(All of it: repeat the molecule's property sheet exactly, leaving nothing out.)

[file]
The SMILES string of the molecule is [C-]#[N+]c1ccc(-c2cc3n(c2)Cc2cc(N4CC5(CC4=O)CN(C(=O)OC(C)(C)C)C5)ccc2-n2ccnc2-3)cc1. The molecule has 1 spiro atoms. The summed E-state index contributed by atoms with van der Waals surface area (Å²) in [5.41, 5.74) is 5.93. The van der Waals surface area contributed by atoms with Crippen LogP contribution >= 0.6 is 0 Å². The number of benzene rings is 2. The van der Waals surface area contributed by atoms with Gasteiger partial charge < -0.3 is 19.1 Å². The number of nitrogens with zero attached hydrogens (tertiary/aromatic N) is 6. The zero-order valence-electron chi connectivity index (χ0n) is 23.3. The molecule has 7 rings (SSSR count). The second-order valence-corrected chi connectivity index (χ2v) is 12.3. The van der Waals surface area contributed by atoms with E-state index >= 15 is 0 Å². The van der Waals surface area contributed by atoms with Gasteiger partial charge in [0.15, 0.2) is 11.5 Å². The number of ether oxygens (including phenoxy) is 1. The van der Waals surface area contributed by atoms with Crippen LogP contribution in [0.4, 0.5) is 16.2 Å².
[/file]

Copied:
The SMILES string of the molecule is [C-]#[N+]c1ccc(-c2cc3n(c2)Cc2cc(N4CC5(CC4=O)CN(C(=O)OC(C)(C)C)C5)ccc2-n2ccnc2-3)cc1. The molecule has 1 spiro atoms. The summed E-state index contributed by atoms with van der Waals surface area (Å²) in [5.41, 5.74) is 5.93. The van der Waals surface area contributed by atoms with Crippen LogP contribution >= 0.6 is 0 Å². The number of benzene rings is 2. The van der Waals surface area contributed by atoms with Gasteiger partial charge < -0.3 is 19.1 Å². The number of nitrogens with zero attached hydrogens (tertiary/aromatic N) is 6. The zero-order valence-electron chi connectivity index (χ0n) is 23.3. The molecule has 7 rings (SSSR count). The second-order valence-corrected chi connectivity index (χ2v) is 12.3. The van der Waals surface area contributed by atoms with E-state index >= 15 is 0 Å². The van der Waals surface area contributed by atoms with Gasteiger partial charge in [0.15, 0.2) is 11.5 Å². The number of ether oxygens (including phenoxy) is 1. The van der Waals surface area contributed by atoms with Crippen LogP contribution in [0.4, 0.5) is 16.2 Å².